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Analyses

July 2021: the European hotel industry is back on track

The month of June saw the start of a recovery in hotel activity, and July confirmed it. The number of tourists in Europe increased across the continent.

Although the overall occupancy rate of European hotels remains down by -29.6 points compared to the pre-crisis period, it rose significantly between June and July 2021, gaining 11 points to reach 48.8%. The second month of July under the pandemic resulted in better results than last year’s: +16.2 points of occupancy rate compared to July 2020.

In terms of range, the super-economy and economy segments fared best, with occupancy rates declining by 15.7 and -26.2 points compared to the pre-crisis period. However, compared to last year when the mid-range and high-range segments were still heavily affected, this year they managed to regain 16.4 points and +19.5 points on their occupancy rate relative to July 2020, even if they are still far from the pre-COVID period, with, respectively, -30.8 and -38.3 points of occupancy rate compared to 2019.

On the price side, hotels have also resumed an upward dynamic: +13% compared to 2020, but still -11.2% compared to the pre-crisis period. Overall, European countries have thus recorded much more encouraging RevPAR developments in July than in June 2021 and, above all, much more favorable than last year.

The recovery is particularly driven by the Mediterranean countries, which have seen the arrival of the first holidaymakers. This is first and foremost the case for Greece, which has achieved the best results on the continent in July 2021: the country recorded the highest occupancy rate in Europe (59.8%, 24.8 points higher than the previous month) and thus managed to return to a level of RevPAR that was -26.8% lower than in July 2019. Its prices have returned to pre-COVID levels (+0.8% compared to July 2019).

Greece is followed by France, which recorded a slight decline in RevPAR to -30.7% in July, thanks in particular to an occupancy rate that has risen to almost 55%, and to a limited price decline of -3.8% relative to pre-COVID levels.

Spain recorded a decline of -44.7% compared to 2019, also marking a notable improvement, while Portugal (-67.6%) is struggling a little more to recover. Italy is at half its normal turnover (-50.7%) but is back on a more favorable trend in terms of occupancy (45.7% of occupancy rate, -34.4 points compared to 2019), while its prices are even more clearly below pre-crisis levels (-13.2%).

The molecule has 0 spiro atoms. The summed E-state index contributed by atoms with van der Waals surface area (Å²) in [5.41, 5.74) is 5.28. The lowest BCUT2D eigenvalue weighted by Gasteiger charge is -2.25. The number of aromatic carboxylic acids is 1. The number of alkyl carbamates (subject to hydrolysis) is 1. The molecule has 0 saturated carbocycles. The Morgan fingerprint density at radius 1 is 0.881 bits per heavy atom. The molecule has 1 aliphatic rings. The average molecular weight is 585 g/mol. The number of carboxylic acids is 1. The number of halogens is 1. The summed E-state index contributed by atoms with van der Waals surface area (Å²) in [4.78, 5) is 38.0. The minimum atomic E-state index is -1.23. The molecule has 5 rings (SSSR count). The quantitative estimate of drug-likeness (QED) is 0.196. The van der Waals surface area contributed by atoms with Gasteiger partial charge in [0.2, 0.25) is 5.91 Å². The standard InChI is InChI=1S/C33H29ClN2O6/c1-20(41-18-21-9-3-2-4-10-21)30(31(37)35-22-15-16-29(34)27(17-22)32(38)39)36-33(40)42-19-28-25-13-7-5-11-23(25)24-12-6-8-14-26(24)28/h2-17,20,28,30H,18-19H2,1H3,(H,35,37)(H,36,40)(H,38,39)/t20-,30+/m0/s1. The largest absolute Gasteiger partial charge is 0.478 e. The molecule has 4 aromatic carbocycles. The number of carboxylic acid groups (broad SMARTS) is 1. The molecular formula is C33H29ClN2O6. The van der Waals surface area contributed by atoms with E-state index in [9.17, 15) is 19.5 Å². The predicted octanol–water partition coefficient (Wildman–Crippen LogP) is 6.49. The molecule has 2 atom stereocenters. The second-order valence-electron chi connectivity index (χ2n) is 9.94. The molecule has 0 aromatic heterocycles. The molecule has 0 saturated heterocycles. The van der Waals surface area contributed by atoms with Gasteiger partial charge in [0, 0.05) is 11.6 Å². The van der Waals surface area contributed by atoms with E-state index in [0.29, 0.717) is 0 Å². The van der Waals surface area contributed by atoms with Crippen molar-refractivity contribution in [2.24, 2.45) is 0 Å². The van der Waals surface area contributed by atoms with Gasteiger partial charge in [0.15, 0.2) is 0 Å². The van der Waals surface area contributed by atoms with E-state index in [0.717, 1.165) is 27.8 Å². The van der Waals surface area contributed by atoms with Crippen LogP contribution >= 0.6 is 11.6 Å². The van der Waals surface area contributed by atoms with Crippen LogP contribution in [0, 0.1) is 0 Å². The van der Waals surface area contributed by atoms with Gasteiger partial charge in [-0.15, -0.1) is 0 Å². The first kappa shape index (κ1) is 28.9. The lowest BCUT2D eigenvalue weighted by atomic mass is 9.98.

This dynamic is even more marked in the United Kingdom, where the occupancy rate rose to 55% in July (-30.9 points below 2019) but average prices are still down (-24.4%). On the Peninsula as well as on the British Isles, the absence of international customers with high purchasing power is still being felt. 

However, the United Kingdom, Spain and Italy are doing much better than in July 2020 with +203.3%, +160.8% and 155.3% respectively.

In Germany, Austria and Switzerland, the fall in prices is once again more contained, but the sharp drop in occupancy leads to a level of activity that is close to half of its normal for this period: -48.8% of RevPAR in Germany compared to July 2019, -52% in Austria, -55.4% in Switzerland.

Benelux suffers even more, due to its dependence on international customers, with RevPAR declines of -60.8% in Belgium (compared to 2019), -65.3% in the Netherlands and -59.3% in Luxembourg.

Finally, Hungary, the Czech Republic, Latvia and Portugal are still behind the recovery, with activity levels of less than 1/3 of the normal.

More generally, July was therefore quite good for European hoteliers but August will be determining. What will the tightening of health restrictions have on holidaymakers' choices?

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